“What I hear most is they absolutely don’t want to go to jail,” he said.
‘The magic number’
Duncan said the program targets a specific age group for a reason.
“We want to get them before they get to 17 because that’s the magic number when they are adults. We give them that experience before they turn that age and then they go through the program and hear what’s right and wrong,” Duncan said. “We cover gangs, drugs. The coroner’s office comes in with pictures of the bad consequences of bad decisions. It’s a pretty powerful message.”
That theme of bad decisions runs through most of the program’s events.
“The first thing we do is we put ‘em in front of a ‘judge’ in robes and he reads what the parents wrote down about their bad behavior,” he said. “The judge then sentences them to one night in jail and then they know what it feels like to stand in front of a judge.”
They soon hear presentations from a wide variety of speakers, including Counseling Services, deputies and former inmates.
“One man who used to be in a gang and was in prison talks to them,” Duncan said. “He talks about the bad decisions he made and how he turned his life around.”
Following the speakers, and after eating a simple meal made up of a bologna sandwich and water, the ‘inmates’ are led to their cells for a very brief amount of sleep.
“We want them to experience what jail is like. At 2 a.m. we do a cell shakedown and toss the cell and throw everything around. We do PT (physical training) in the courthouse, where they have to run up and down the stairs,” he said. “They get about one and a half hours of sleep.”
The attendees are then tasked with a very memorable writing assignment.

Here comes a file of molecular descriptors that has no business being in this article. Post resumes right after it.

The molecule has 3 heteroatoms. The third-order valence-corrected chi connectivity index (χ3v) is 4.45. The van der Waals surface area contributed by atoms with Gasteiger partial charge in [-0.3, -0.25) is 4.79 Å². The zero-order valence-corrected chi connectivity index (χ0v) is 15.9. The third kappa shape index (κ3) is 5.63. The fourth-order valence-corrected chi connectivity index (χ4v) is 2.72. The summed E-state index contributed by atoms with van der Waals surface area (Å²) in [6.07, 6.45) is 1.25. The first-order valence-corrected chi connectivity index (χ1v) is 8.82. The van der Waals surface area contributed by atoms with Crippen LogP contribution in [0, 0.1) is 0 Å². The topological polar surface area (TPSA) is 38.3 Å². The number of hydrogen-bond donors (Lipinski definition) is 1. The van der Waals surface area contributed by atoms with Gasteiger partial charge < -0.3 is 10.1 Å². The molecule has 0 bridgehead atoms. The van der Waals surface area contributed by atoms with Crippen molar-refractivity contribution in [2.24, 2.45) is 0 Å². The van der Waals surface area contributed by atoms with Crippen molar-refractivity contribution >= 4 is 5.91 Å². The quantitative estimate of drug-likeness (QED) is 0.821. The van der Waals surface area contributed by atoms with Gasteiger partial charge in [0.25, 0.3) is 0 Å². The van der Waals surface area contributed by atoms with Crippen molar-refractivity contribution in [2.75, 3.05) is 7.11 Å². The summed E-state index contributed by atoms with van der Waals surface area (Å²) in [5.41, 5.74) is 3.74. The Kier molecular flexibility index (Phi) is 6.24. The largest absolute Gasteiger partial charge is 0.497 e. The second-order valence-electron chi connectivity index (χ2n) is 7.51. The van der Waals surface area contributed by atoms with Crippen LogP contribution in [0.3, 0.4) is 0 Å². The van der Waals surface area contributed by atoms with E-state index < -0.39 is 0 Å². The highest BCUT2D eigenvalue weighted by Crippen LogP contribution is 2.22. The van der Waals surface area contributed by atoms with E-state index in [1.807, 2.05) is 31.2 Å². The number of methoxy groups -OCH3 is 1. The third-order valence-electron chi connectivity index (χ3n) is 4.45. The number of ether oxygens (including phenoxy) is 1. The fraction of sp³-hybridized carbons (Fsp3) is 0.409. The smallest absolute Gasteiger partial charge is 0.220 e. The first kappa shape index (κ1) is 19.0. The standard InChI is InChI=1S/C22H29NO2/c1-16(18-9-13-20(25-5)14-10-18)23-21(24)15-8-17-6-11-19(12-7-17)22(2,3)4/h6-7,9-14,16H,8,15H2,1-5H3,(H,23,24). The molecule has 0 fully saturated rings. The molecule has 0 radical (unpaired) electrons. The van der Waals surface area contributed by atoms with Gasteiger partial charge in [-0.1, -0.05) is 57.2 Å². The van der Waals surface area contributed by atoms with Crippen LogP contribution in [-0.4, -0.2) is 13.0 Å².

“We tell them to write a letter from here and not from here,” Duncan said, pointing first to his heart and then to his head. “We tell them to write to whoever they need to apologize to.”
But there’s one moment that seems to stand out to most of the youth.
“One of the biggest parts that impacts the kids the most is they have to sit down and talk to their parents behind glass and over the air phone,” he said. “It’s a wake up call.”
The whole session teaches one specific lesson, Duncan said.
“We show them what they could lose- freedom, parents, food. And that’s if they’re lucky. They could even lose their life,” he said. “I even have a body bag I show them. I lay it down and it has a number hanging on it. I show them you no longer have a name, you have a number. I stand there and say ‘are you gonna be number 61?’”
Also important, Faile said, is educating parents.
“When dealing with kids, sometimes the response is based on the parents’ approach. So we try to bring folks in who can talk with the parents as well,” Faile said.
Duncan said the classes help parents redefine their relationship with their child.
“They help parents learn how to be a parent and not a buddy. The class teaches parents about warning signs and gives them tips on discipline,” Duncan said.
With three sessions already under their belt, and with word quickly spreading about Crossroads’ success, both Faile and Duncan are hoping to soon see sessions filled to capacity.
Faile lauds all the organizations involved with the program, including counseling services, the school district, the coroner’s office, local clergy and parents.
“They all have the goal of making sure kids travel down the right road,” Faile said.